Laptops/Hybrids vs. Desktop:

While desktop computers cost somewhat less than laptops and have a longer projected life, the increased productivity that a mobile device provides can quickly overtake the short-term savings with even minimal use by the accountant.  Also, with today’s hybrid devices that can also function as a tablet by flipping the keyboard under the screen, firms that traditionally have provided a tablet to users can reduce their overall cost of hardware by buying just one device.  Below are key considerations in laptop hardware specifications:

  • Display: While laptops with 15.6” displays are the most commonly selected mobile devices, more firms are buying larger 17” units. This may be an indicator of tax personnel converting from traditional desktops but wanting both a larger screen and full keyboard.
  • Processor: More than half of respondents from the CPAFMA’s 2018 IT Benchmark survey selected Intel i7 processors. These processors are recommended to handle increasingly complex spreadsheets and financial applications, and to support the graphics needed for more monitors and concurrently open applications.  While cloud computing primarily operates on external servers, the requirements for the local Microsoft operating system and graphics will continue to evolve, particularly with the longer projected life of these workstations.  Don’t underbuy when it comes to the processor!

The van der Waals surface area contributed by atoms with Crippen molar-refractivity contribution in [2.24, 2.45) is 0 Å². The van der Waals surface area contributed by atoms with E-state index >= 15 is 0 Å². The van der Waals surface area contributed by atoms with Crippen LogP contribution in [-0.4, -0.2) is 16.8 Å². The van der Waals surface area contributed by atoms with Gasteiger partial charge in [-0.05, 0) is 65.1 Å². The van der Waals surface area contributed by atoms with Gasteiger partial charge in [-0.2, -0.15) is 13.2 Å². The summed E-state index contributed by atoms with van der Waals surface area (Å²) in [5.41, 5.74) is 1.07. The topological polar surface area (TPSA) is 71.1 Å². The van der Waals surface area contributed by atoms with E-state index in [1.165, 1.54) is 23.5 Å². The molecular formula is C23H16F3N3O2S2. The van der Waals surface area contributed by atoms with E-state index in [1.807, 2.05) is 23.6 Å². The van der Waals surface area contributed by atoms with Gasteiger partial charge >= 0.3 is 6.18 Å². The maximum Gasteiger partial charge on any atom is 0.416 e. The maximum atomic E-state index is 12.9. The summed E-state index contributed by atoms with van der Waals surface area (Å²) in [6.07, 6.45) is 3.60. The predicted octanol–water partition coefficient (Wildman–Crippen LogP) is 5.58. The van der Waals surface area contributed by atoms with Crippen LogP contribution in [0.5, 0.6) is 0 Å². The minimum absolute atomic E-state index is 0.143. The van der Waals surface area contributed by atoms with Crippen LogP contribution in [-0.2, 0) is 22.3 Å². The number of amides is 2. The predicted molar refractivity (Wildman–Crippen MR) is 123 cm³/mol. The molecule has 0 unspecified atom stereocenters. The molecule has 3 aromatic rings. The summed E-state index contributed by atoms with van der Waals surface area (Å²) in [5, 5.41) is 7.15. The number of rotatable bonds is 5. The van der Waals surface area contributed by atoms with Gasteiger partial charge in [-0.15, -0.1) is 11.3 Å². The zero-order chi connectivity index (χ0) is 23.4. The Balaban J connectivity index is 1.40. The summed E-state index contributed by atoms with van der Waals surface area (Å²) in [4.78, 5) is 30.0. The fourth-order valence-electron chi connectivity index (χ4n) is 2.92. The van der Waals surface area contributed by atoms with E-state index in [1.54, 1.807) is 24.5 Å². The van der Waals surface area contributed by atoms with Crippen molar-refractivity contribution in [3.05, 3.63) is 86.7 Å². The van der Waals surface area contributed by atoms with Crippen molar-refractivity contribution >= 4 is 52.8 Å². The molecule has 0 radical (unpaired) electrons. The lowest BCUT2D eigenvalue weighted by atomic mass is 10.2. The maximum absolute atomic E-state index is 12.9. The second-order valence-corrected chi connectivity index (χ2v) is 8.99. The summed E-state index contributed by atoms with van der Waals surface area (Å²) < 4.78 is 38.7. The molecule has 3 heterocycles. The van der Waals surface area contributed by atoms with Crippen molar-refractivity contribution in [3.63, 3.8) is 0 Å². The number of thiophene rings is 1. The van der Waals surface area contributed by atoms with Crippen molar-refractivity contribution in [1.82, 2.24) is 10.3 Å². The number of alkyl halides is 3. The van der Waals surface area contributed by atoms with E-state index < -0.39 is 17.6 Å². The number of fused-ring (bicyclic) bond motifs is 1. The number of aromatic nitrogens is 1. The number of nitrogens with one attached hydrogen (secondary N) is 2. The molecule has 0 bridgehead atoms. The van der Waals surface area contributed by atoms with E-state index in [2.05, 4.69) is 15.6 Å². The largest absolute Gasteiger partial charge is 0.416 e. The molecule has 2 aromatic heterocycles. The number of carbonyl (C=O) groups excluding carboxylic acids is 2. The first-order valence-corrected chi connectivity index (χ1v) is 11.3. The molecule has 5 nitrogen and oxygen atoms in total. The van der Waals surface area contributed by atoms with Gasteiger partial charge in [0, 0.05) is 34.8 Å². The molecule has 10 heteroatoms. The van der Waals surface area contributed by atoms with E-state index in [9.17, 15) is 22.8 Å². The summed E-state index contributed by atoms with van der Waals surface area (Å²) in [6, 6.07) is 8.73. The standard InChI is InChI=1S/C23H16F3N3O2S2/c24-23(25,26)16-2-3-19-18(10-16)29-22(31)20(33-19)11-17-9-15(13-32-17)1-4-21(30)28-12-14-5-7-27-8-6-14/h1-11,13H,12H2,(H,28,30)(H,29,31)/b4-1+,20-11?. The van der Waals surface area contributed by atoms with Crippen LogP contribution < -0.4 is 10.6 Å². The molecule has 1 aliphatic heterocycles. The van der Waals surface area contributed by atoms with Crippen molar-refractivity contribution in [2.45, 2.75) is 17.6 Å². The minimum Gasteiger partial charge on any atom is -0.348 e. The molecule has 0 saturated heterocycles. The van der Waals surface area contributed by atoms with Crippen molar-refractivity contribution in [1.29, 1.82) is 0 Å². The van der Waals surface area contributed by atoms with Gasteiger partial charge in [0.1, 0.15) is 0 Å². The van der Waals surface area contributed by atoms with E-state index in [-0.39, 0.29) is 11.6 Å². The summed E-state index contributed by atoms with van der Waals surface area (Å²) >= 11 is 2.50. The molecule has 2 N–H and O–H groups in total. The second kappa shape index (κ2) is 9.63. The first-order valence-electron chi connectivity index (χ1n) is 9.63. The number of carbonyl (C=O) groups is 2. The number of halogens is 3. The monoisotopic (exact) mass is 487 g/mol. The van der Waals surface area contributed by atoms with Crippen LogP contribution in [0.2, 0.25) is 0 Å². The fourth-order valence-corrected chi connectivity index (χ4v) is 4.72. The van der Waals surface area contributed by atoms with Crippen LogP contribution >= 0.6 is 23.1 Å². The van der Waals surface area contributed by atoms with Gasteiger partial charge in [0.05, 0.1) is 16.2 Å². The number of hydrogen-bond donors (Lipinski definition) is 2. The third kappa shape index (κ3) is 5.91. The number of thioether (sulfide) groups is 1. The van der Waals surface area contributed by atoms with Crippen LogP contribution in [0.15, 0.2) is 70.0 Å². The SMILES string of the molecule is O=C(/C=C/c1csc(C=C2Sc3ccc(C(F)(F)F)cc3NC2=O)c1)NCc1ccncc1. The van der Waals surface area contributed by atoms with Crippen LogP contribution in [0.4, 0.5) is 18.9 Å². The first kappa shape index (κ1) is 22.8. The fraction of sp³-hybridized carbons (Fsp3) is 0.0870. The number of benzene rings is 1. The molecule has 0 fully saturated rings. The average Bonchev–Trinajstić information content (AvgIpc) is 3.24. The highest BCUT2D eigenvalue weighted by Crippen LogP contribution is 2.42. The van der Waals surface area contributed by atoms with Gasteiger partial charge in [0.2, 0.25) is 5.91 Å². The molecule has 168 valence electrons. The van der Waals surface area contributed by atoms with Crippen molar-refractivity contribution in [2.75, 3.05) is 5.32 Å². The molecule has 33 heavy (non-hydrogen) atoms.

• RAM: Most cloud vendors state that “4Gb or More” of RAM is needed. The reality is that mobile users will have times when the combination of the increased number of applications and data that are needed for client work, plus Microsoft Windows and Office applications means more RAM will be needed. We recommend firms not buy any mobile workstation today with less than 16Gb RAM as the additional cost is minimal compared to the performance benefits.
  • Solid State Drives (SSDs): When it comes to storage, traditional hard drives cost less and have more capacity than Solid State Drives. However, the reality today is that the performance and longevity of SSDs far surpass traditional hard drives and the additional cost is easily recouped within the first year. In addition to only buying new computers with 256Gb or larger SSDs, we recommend upgrading any recently purchased computers with traditional hard drives to SSDs if they have a projected life of two or more years.
  • USB TYPE-C: Look for an integrated USB Type-C port, which has more power, display graphics, and throughput capabilities than traditional USB Type 3 or 3.1 ports.

With the increasingly fast pace of technology changes that accounting firms face, it is important to make decisions that allow the firm to take advantage and benefit from these changes rather than be stuck in the ways of the past.

1 Right Networks & Accountingfly, How to Build a Remote Team: Strategy & Best Practices (2019), 3.


This article was originally published for AICPA. Copying or distribution without the publisher’s permission is prohibited.